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mexican recipe – Pozole soup

By: Paco Flores-Kiejda

Mexico is noted for its cuisine that, needless to say ,it  is one of the widest on the world not only on variety of ingredients, also due to the numerous types of receipts those that can be found across the territory even for the same dish.

As an example, you can find one of the most traditional tacos, called ‘Enchiladas’ (spiced tacos) on at less 10 different styles depending on the State you visit: Aguascalientes, San Luis Potosí, Oaxaca, Nuevo León and so on. You will have a totally different kind of ‘Enchilada’ when you order them from the menu as many States in the country you visit.

Another good example is one of the most traditional mexican recipe, a  soup, called ‘Pozole’. A very tipical dish which is based on a very special type of corn that receives the name of ‘cacahuacintle’ that can be easily missed with chickpeas by foreigners due to the size and shape of the grain.

‘Pozole’ is a word from the ancient cahíta dialect and means ‘stewed corn’ and with this, it is easy to describe the base of this delightful prehispanic  soup and its varieties.

In this Mexican recipe.the corn needs to be stewed to soft, the water will also adquire a very tasty consistence. The second ingredient may vary from place to place: pork, chicken and even beef. The first of them is the most popular and according with the State you try, you may find it in thin strips or diced. The same happens with chicken. In all cases, the meat will be stewed as well. There’s a wrong idea about Mexican cuisine that says that everything is fried and fat but that is only the result of the mixture of cultures on the border with US and it is called Tex-Mex.

Coming back to the point, once you have the soup with the corn and the meat (which ever you have choosen) you might want to add some complements. Mexican Pozole has many options for this: the vast majority of the versions include lettuce. The rest of the ingredients will vary, but in general terms can be: oregano, sour cream, chilli powder, green lemon, onion and some spicy sauce, of course.

From the sauce and the additional ingredients you will find three main types of Pozole: ‘Pozole verde’ (green pozole), ‘Pozole Rojo’ (red pozole) and ‘Pozole blanco’ (white Pozole). The colour will derive from the sauce. The green sauce is mostly prepared with green tomatoes and some chile like jalapeño, habanero or pasilla; the red souce uses red tomatoes and red chiles such as ancho, chipotle or guajillo. In some cases you can find delicious receipts of sweet-spicy souces that may include cacao, the main resource of chocolate.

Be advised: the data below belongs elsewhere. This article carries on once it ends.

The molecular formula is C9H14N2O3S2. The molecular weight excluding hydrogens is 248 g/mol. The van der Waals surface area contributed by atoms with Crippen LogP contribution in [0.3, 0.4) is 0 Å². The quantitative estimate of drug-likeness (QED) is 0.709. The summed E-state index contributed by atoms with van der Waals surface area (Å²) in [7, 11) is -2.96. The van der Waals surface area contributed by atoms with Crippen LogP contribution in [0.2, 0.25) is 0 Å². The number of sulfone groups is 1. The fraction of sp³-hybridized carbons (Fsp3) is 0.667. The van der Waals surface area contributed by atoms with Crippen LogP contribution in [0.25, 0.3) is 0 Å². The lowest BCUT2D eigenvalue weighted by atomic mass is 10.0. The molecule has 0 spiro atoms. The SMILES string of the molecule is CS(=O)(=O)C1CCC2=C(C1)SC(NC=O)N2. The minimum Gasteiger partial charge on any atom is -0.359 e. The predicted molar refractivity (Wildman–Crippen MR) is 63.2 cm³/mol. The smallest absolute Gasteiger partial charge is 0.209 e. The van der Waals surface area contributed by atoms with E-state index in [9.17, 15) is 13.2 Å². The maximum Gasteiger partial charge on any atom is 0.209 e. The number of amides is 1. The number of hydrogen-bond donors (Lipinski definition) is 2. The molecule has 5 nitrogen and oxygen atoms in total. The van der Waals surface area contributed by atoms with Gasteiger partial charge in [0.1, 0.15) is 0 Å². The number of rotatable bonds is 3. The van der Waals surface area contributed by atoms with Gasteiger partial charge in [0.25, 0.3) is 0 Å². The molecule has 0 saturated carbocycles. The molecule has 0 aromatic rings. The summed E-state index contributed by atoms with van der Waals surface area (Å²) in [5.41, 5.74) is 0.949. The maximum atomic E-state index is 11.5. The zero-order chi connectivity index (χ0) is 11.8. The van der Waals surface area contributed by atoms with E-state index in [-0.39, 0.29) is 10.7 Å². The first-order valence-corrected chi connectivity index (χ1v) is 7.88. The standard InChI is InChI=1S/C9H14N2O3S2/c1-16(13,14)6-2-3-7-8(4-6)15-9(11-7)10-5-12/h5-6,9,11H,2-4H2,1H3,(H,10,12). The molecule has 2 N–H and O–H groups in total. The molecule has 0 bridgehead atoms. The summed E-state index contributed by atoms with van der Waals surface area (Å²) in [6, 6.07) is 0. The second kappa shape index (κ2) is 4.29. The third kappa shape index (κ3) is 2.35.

You may have the wrong impression about this Mexican dish: too many ingredients could be difficult to perceive on the palate, ¡false! Like the most of receipts from Mexico, each ingredient has a very specific function in the constitution of the dish and it is easy to distinguish all the elements. Just be careful adding the green lemon or you will have a strong and dominant flavor that my overshadow the rest.

Finally, a great virtue of this dish is the calories. As nothing is fried, and you are not adding any saturated fat ingredients, you will bomb your body with a high amount of proteins from the meat and corn as well as very diverse group of vitamins from the vegetables. I cannot say that if you eat Pozole everyday you will be slim, however, if you try once or twice whilst you visit Mexico and have a balanced breakfast or supper, I can assure you that your shape and your weight will not be at risk.

¡Buen provecho!

About The Author

Paco Flores-Kiejda is the founder of simplyreaders a blog dedicate to book reviews. He considers himself a very active reader and sometimes needs to control himself when he goes into bookshops. Along with reading and cooking, he enjoys learning languages. At the moment he reads in English, Spanish and Catalan, and in the short to medium term he wants to be able to read in Polish and Italian.

The author invites you to visit: http://www.simplyreaders.co.uk


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